Did the stock market hit bottom last week? Or was it a false alarm? If the S&P 500-stock index did find a floor, hallelujah!
That possibility was raised when the S&P 500 touched 2,532.69 on Friday, Feb. 9, which was slightly below its 200-day moving average.
“This decline represented a total [intra-day] correction of 11.7 percent from the Jan. 26 high before rallying into the close,” noted CFRA chief investment strategist Sam Stovall in his most recent equity research report to clients.
The S&P 500 had ended the previous trading day in “correction territory,” he pointed out, “off 10.2 percent from the recent high.” When this selloff fell through the 5 percent threshold on Feb. 5, it marked “the first decline of that magnitude in a post-World War II record of 564 calendar days,” said Stovall.
What’s more, “this decline adopted its ‘pullback’ status in only 10 calendar days, compared with the 22-day median required for all 56 pullbacks since 1945,” according to Stovall’s research. The market then tumbled through the correction-defining level of a 10 percent drop after only 13 days, versus its more normal 64 days, making this one “the quickest of any correction or eventual bear market in the past 73 years,” noted Stovall.
Here’s what he concludes: “If Friday was the ultimate bottom, which is impossible to know for sure, right now, history says (but does not guarantee) that the three S&P 500 sectors and 12 S&P 500 subindustries that fell the furthest during this decline present an attractive opportunity for the possible bounce ahead.”
Indeed, these groups posted average advances of 24 percent and 55 percent, respectively, in the six months following the conclusion of corrections and bear markets since 1990, versus the S&P 500’s average advance of 22 percent. Moreover, these groups beat the market nearly two out of three times, according to Stovall’s findings.
There’s still the danger, if course, that the bull market — sturdy as it looks right now — could morph into a new bear market. What then? That would go into the history books as the 22nd correction since World War II, which declined an average 14 percent and took a median of 84 days to get back to breakeven peak to trough, said Stovall.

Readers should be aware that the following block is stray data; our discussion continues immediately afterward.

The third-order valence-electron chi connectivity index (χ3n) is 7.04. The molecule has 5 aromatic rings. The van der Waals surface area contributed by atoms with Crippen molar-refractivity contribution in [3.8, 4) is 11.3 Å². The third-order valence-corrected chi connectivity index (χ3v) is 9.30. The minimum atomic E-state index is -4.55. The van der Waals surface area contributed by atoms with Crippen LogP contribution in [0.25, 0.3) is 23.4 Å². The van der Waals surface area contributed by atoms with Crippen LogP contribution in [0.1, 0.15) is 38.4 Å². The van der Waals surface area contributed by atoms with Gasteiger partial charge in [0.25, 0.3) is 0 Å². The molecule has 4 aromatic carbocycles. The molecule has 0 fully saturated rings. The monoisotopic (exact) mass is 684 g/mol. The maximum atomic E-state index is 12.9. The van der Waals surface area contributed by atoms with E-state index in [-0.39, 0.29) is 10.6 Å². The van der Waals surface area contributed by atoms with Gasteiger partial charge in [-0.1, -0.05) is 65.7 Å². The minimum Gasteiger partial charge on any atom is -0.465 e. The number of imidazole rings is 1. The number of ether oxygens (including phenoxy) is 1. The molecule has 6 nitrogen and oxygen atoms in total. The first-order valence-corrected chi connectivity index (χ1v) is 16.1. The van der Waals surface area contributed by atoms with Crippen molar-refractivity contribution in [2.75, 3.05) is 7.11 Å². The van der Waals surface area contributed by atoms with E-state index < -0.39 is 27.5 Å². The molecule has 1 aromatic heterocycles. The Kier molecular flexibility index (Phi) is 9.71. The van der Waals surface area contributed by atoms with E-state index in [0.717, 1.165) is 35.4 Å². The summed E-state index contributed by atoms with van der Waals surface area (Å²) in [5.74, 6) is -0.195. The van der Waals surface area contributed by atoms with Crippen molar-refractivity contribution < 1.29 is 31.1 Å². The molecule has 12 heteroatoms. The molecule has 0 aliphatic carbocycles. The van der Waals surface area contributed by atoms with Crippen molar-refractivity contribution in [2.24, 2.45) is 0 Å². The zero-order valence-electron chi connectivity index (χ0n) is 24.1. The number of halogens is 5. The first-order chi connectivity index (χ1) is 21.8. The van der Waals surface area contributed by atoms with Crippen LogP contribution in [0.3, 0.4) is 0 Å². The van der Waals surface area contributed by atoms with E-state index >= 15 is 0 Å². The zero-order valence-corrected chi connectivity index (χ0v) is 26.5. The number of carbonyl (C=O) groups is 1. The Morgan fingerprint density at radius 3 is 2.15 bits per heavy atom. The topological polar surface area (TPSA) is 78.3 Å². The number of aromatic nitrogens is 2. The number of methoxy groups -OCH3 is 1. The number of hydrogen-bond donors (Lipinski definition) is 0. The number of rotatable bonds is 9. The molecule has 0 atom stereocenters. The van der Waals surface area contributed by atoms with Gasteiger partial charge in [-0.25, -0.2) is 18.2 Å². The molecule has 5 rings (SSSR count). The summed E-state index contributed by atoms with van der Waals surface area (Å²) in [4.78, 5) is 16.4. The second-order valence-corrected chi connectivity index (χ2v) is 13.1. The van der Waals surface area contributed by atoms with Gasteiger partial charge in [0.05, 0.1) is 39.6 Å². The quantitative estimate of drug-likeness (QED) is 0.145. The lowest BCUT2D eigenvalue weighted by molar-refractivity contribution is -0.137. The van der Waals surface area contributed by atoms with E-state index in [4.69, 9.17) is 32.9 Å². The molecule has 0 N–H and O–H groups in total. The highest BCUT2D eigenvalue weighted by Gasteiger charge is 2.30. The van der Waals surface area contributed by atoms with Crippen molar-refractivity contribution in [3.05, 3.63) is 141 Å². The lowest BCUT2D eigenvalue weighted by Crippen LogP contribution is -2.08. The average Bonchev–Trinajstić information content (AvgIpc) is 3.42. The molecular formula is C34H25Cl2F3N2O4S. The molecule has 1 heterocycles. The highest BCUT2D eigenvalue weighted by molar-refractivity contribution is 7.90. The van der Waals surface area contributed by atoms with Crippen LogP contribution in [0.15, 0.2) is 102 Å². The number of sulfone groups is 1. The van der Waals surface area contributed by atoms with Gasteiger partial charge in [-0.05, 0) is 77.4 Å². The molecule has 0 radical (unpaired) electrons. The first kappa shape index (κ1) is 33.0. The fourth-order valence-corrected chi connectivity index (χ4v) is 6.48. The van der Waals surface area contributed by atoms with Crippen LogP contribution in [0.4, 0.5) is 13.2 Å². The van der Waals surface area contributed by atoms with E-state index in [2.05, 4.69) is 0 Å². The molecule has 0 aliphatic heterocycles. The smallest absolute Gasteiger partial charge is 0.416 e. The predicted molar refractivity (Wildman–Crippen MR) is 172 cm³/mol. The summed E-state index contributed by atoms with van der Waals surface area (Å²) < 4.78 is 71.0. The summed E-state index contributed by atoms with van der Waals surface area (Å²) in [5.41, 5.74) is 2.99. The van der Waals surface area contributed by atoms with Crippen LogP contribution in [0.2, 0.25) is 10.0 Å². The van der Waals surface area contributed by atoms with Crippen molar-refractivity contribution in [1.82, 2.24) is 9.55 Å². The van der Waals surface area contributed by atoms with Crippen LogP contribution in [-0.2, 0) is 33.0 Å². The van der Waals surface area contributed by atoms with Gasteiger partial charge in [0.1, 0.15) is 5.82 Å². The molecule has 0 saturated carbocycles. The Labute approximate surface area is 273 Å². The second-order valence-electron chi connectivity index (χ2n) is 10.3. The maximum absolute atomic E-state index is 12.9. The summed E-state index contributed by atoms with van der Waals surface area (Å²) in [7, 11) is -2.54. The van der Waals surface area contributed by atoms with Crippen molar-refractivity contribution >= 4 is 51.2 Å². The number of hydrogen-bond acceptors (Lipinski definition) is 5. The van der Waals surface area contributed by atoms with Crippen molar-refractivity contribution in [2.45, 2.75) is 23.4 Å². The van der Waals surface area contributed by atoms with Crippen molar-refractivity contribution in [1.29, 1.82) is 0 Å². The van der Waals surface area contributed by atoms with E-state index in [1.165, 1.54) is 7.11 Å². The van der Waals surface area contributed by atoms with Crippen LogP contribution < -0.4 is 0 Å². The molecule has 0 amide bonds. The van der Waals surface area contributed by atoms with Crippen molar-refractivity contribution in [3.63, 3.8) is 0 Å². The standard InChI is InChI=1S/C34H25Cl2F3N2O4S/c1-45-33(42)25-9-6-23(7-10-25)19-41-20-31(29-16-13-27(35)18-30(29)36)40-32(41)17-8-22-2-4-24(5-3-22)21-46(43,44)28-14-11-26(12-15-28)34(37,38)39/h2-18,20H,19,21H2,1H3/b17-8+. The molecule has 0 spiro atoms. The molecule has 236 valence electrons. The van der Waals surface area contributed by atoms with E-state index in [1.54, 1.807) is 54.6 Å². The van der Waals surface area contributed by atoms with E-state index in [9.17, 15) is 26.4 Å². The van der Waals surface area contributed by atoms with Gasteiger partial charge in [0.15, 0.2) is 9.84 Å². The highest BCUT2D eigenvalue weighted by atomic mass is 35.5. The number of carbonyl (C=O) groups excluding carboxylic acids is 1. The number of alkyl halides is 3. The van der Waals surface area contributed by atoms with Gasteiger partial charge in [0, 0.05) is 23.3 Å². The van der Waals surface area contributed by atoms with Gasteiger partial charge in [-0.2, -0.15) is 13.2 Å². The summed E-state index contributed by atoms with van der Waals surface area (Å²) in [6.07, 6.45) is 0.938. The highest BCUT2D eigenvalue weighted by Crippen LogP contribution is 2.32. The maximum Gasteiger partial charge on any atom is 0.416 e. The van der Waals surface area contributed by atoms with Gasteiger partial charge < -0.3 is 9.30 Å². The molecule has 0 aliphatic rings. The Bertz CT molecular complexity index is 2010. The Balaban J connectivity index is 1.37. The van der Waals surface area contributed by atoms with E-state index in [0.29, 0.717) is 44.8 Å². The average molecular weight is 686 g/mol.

But because of the swiftness of the 2018 sell-off, noted Stovall, “history says we should expect a quicker conclusion and more rapid recovery than normal.”
Judging from Monday’s markedly robust rally, with the S&P 500 up 1.4 percent, the Dow Jones industrials average up 1.7 percent and Nasdaq chalking up a 1.6 percent gain, a quicker conclusion on a verdict of whether the market has bottomed might, indeed, come sooner than later.
Meanwhile, what should investors do? “Consider buying, not bailing,” advised Stovall. Not only will the speed of the recovery be reassuring to investors who might otherwise consider selling, “but it might also give the more forward-minded investors an opportunity to buy into sectors or industries and stocks” that they regretted getting out of earlier, said Stovall.
According to his studies, since 1990, history has shown that that it has been a market-beating strategy to buy the three sectors and 12 subindustries that were hit the hardest during the selloff — and then hold them for the coming six months. Picking out the worst 10 subindustries, says Stovall, also worked well.
According to the record, from Jan. 26 through Feb. 8, all 11 sectors in the S&P 500 fell in price, with the biggest decliners being energy (down 14 percent), health care (11.7 percent) and materials (10.6 percent). But the utilities held up the best, with a loss of just 7 percent, consumer discretionary was down 8.2 percent and telecom services fell by 8.2 percent.
The market usually shows investors how to turn losers into winners by identifying the recent sectors and subindustry “dogs” that most likely will outpace the broader market benchmarks during the eventual recovery. It just so happens that Feb. 16, according to Chinese calendar, is the start of the “Year of the Dog.”